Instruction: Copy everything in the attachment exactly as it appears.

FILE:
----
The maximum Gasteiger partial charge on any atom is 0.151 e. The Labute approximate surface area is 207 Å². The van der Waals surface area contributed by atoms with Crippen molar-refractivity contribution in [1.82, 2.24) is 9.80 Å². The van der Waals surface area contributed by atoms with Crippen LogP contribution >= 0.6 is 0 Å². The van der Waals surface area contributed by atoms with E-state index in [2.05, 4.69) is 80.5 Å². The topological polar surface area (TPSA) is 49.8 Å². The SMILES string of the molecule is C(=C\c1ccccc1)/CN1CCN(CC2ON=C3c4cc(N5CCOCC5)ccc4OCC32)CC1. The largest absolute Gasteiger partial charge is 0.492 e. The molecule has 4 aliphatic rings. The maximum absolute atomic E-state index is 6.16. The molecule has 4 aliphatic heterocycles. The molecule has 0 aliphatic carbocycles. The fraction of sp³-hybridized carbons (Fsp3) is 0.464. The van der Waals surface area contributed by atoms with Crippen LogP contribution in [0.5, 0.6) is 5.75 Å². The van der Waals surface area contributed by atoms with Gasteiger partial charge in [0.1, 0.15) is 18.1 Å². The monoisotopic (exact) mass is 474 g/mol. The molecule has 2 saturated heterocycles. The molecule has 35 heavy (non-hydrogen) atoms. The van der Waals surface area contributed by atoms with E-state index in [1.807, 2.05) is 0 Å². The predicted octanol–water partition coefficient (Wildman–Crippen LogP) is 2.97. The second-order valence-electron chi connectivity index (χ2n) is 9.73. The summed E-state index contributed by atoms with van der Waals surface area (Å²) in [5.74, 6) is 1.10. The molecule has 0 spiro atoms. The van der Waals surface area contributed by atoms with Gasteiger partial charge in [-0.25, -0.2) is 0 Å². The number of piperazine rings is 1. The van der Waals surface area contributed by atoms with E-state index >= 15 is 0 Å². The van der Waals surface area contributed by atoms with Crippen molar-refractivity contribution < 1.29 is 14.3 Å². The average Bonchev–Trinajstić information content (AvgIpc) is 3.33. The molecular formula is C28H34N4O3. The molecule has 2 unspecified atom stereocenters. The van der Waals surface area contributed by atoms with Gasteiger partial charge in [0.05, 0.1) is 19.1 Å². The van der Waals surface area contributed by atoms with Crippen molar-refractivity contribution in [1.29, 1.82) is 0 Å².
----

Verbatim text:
The maximum Gasteiger partial charge on any atom is 0.151 e. The Labute approximate surface area is 207 Å². The van der Waals surface area contributed by atoms with Crippen molar-refractivity contribution in [1.82, 2.24) is 9.80 Å². The van der Waals surface area contributed by atoms with Crippen LogP contribution >= 0.6 is 0 Å². The van der Waals surface area contributed by atoms with E-state index in [2.05, 4.69) is 80.5 Å². The topological polar surface area (TPSA) is 49.8 Å². The SMILES string of the molecule is C(=C\c1ccccc1)/CN1CCN(CC2ON=C3c4cc(N5CCOCC5)ccc4OCC32)CC1. The largest absolute Gasteiger partial charge is 0.492 e. The molecule has 4 aliphatic rings. The maximum absolute atomic E-state index is 6.16. The molecule has 4 aliphatic heterocycles. The molecule has 0 aliphatic carbocycles. The fraction of sp³-hybridized carbons (Fsp3) is 0.464. The van der Waals surface area contributed by atoms with Crippen LogP contribution in [0.5, 0.6) is 5.75 Å². The van der Waals surface area contributed by atoms with Gasteiger partial charge in [0.1, 0.15) is 18.1 Å². The monoisotopic (exact) mass is 474 g/mol. The molecule has 2 saturated heterocycles. The molecule has 35 heavy (non-hydrogen) atoms. The van der Waals surface area contributed by atoms with E-state index in [1.807, 2.05) is 0 Å². The predicted octanol–water partition coefficient (Wildman–Crippen LogP) is 2.97. The second-order valence-electron chi connectivity index (χ2n) is 9.73. The summed E-state index contributed by atoms with van der Waals surface area (Å²) in [5.74, 6) is 1.10. The molecule has 0 spiro atoms. The van der Waals surface area contributed by atoms with Gasteiger partial charge in [-0.25, -0.2) is 0 Å². The number of piperazine rings is 1. The van der Waals surface area contributed by atoms with E-state index >= 15 is 0 Å². The van der Waals surface area contributed by atoms with Crippen molar-refractivity contribution < 1.29 is 14.3 Å². The average Bonchev–Trinajstić information content (AvgIpc) is 3.33. The molecular formula is C28H34N4O3. The molecule has 2 unspecified atom stereocenters. The van der Waals surface area contributed by atoms with Gasteiger partial charge in [0.05, 0.1) is 19.1 Å². The van der Waals surface area contributed by atoms with Crippen molar-refractivity contribution in [1.29, 1.82) is 0 Å².